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A periodical cicada (Magicicada sp.) molts on the side of a tree after emerging from underground.

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A periodical cicada (left) has mostly freed itself from its old exoskeleton (right). The cicada's new exoskeleton is light in color and has not yet hardened. Every 13 or 17 years, periodical cicadas (Magicicada sp.) emerge from underground burrows across several regions of North America over a few weeks. The cicadas molt to adulthood and then congregate in trees, where they sing and mate, lay eggs, and die. Densities of adult cicadas aboveground during the mass emergence can become higher than 300 individuals per square meter. Because such a large number of cicadas are available as prey over a short period of time (a resource pulse), cicada predators become satiated. Most cicadas die without being eaten and fall as detritus from the trees onto the soil or water underneath. A recent study found that this allochthonous subsidy (moving from one ecosystem to another) of cicada detritus can affect the dynamics and stability of food webs in aquatic woodland ecosystems. This photograph originally appeared on the cover of Ecology (88:9) in September of 2007.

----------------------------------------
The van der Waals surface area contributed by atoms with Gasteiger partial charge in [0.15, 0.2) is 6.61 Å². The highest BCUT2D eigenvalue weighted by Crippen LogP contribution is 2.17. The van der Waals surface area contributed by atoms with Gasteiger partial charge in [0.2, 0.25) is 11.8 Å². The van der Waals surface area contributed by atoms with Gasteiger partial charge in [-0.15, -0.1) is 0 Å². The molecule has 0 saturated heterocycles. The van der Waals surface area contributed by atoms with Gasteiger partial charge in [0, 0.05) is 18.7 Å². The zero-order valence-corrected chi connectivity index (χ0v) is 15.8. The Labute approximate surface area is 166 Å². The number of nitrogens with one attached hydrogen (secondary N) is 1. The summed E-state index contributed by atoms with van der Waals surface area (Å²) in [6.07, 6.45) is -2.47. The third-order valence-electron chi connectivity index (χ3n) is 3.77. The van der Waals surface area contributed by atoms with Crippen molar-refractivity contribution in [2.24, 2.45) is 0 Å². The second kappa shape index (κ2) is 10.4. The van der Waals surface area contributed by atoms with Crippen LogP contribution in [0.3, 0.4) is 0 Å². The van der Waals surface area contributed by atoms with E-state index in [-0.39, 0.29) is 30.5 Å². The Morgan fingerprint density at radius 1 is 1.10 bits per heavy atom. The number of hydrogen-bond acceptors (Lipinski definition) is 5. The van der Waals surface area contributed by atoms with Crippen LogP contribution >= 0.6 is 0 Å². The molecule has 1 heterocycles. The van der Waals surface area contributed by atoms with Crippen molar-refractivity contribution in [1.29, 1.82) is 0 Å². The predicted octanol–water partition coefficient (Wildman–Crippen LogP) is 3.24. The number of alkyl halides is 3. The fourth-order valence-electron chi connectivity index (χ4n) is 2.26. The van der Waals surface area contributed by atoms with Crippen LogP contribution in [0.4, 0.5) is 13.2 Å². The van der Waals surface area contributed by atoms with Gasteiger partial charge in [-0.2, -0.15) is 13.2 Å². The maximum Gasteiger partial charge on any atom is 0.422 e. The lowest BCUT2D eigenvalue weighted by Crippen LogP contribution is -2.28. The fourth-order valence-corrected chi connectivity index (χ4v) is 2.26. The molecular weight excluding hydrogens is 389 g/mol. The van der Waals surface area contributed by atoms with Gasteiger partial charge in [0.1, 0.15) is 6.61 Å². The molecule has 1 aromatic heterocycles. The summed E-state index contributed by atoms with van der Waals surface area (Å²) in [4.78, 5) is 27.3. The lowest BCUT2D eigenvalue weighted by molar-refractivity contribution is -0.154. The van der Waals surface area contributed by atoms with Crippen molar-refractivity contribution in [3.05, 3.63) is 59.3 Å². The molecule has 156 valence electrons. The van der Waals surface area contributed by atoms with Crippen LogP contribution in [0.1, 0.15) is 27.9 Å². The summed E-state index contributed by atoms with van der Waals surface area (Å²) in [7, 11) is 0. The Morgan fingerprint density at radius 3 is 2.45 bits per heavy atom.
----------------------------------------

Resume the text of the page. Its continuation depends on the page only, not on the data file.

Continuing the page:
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Url http://www.esajournals.org/doi/abs/10.1890/06-0570.1
Temporal and geographic description Oxford, Ohio during the early summer (May-June) of 2004, during the emergence of Brood X.
Format
Primary or BEN resource type
Discipline Specific Core Concepts
Life science discipline (subject)
Keywords periodical cicada, cicada, Brood X, allochthonous, subsidy, pulse, insect, detritus, molt
Key taxa periodical cicada, Magicicada
Audience
Intended End User Role
Language
Educational Language
Pedagogical Use Description This photograph could be used to illustrate periodical cicadas, insect molting, a resource pulse, or a resource subsidy.
Primary Author Controlled Name
Primary Author Affiliation Department of Microbiology, Miami University
Primary Author email n/a
Rights Copyright 2007 by the Ecological Society of America.
Date Of Record Submission 2008-04-08

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